M glutamate (cell viability 30% and 25% of control, resp.). To examine potential antioxidant effects of GKW, SHSY5Y neuronal cells were exposed to H2
, which showed dose-dependent toxicity to SH-SY5Y cells over the range 125–500μ
M. GKW (50–200μ
g/mL), while not toxic to the cells, did not protect against toxicity at any of the peroxide concentrations tested. Thus, GKW does not appear to possess antioxidant effects.
Five drugs are currently FDA-approved for the symptomatic treatment of AD, targeting mechanisms of unclear relationship to the primary neurodegenerative process. The first four drugs (tacrine, donepezil, rivastigmine, and galantamine) are acetylcholinesterase inhibitors, which act by augmenting cholinergic neurotransmission [28
]. Each of these drugs has shown improved cognitive outcomes in treated AD patients compared to placebo-treated subjects, and the efficacy across drugs makes the case that cholinesterase inhibition is a viable treatment strategy for AD [28
]. The fifth and most recent antidementia drug to receive FDA approval is memantine. Memantine is a noncholinergic drug, acting instead at the NMDA class of glutamate receptor. In addition to showing clinical efficacy in human subjects with AD [29
], memantine has also been shown to improve cognition in murine models of cerebral amyloidosis. NMDA antagonism should therefore be considered among the possible mechanisms of action of treatments producing cognitive improvement in murine models of AD. Our in vitro
experiments showed no evidence that CA acts by way of these established therapeutic targets since there was no effect on cholinesterase activity or glutamate neurotoxicity.
In addition to the established therapies just described, strategies aimed at preventing the accumulation of, or promoting the clearance of, Aβ
are under study. Inhibitors of amyloid synthesis and immunization against Aβ
have diminished brain pathology and yielded cognitive and behavioral improvements in murine models of AD. Although amyloid synthesis inhibitors such as Lilly semagacestat have yielded negative clinical results [31
], antiamyloid immunotherapy (bapineuzumab) remains under development with some promising initial results [32
]. “Antiamyloid” strategies, therefore, represent another potential mechanism of cognition-enhancing therapies in AD. Our results do not show an effect of CA on Aβ
levels per se
but suggest that CA may protect neurons from Aβ
-induced neurotoxicity without actually changing brain levels of Aβ
. Most current clinical trials are focused on suppression of Aβ
levels, thus the neuroprotectant effect of CA described here represents a novel mechanism, potentially complementary to the drugs in development.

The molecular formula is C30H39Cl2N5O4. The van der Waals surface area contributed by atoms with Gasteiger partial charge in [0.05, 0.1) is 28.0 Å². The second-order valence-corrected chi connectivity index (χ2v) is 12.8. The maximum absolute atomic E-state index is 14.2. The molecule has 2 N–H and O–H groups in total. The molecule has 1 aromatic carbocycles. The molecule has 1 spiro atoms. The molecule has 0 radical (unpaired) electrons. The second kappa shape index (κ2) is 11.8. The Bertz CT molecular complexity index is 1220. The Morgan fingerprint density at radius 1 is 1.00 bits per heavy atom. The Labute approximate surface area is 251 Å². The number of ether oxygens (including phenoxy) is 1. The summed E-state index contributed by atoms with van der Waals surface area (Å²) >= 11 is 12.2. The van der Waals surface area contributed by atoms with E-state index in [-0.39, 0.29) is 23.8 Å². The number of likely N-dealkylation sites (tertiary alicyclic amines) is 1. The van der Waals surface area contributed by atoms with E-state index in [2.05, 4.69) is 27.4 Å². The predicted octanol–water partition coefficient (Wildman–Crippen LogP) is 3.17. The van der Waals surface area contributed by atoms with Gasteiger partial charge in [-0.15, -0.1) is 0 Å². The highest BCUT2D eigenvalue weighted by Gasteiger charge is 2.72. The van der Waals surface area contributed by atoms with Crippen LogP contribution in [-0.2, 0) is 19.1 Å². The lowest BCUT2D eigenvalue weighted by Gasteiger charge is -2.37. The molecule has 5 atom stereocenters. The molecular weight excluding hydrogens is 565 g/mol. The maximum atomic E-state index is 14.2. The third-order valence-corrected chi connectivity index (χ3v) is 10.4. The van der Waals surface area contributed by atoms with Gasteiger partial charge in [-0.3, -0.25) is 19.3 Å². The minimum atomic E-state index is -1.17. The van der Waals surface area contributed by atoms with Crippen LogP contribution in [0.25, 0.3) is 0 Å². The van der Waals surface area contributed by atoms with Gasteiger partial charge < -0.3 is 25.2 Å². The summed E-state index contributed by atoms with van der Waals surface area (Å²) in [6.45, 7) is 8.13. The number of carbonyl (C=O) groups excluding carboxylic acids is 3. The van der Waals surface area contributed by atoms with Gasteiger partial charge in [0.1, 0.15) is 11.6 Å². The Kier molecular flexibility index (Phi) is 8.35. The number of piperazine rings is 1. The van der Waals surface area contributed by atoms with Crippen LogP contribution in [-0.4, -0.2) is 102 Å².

CA may also be a source of a novel chemical class for the treatment of AD. HPLC analysis of GKW revealed a complex mixture of substances (). This did not include asiatic acid or madecassic acid, well-known triterpene components of CA [33
], which were, however, extractable from the same plant material using ethanol (). The absence of asiatic acid in GKW is notable since asiatic acid has been previously associated with neuroprotective and neurotropic effects [35
]. However, an aqueous extract lacking asiatic acid produced robust behavioral effects in this study. lists the spectral characteristics of the major peaks found in GKW using LC-UV and LC-MS. UV spectra with maxima over 300
nm are indicative of a highly conjugated system, characteristic of flavonoids. CA is reported to be a rich source of quercetin [39
]. Flavonoids isolated to date in CA include 3-glucosylkaempferol, 3-glucosylquercetin and diosmin [40
]. The molecular weights listed in did not correspond to any of these 3 compounds, nor any other compounds isolated hitherto from CA (online chemical database, SciFinder). These findings imply the presence of potentially novel neuroactive ingredients in GKW which are yet to be fully characterized.
Figure 6 HPLC comparison of CA water and ethanol extracts made from the same batch of plant material. Asiatic acid (AA) and madecassic acid (MA) are detected in the ethanolic extract, but not in the water extract (GKW). The water extract GKW contains mostly very (more ...)
Table 1 Molecular weight and UV data obtained for GKW components using LC-MS and LC-UV. Reversed phase gradient HPLC chromatography with UV and negative ion mass spectral detection was performed as described in Section 2.
Compared to the wealth of animal data described earlier, there have been fewer studies on cognitive effects of CA in humans. In one study, 30 mentally retarded children aged 7–18 years showed improvement in their general abilities after receiving 500
mg daily of dried CA herb for 3 months [42
]. A more recent study [43
] showed that an extract of CA (250–750
mg daily for 2 months) improved cognitive performance in healthy, elderly volunteers. In a placebo-controlled study, administration of CA herb (0.5
g/kg body weight) to healthy, middle-aged volunteers for 2 months resulted in improvements in several tests of cognitive function [44
]. A study in elderly subjects with mild cognitive impairment found improvements in their cognitive test results, including the mini mental state examination, following administration of 500
mg dried CA twice a day for a 6-month period [45
The traditional use of CA as an enhancer of cognitive function is therefore well supported by in vitro, in vivo, and small-scale human studies conducted so far. The ultimate goal of these studies is to develop evidence for the clinical use of CA, or compounds derived from CA, in the treatment or prevention of AD. The combination of data from in vitro and animal studies in the present work supports the impression that CA has the potential for clinical benefit in AD by way of a novel mechanism of action. Well-designed, controlled clinical trials of CA in AD and other forms of cognitive impairment are clearly warranted. The characterization of the active components of CA and elucidation of their mechanism of action would support these clinical studies.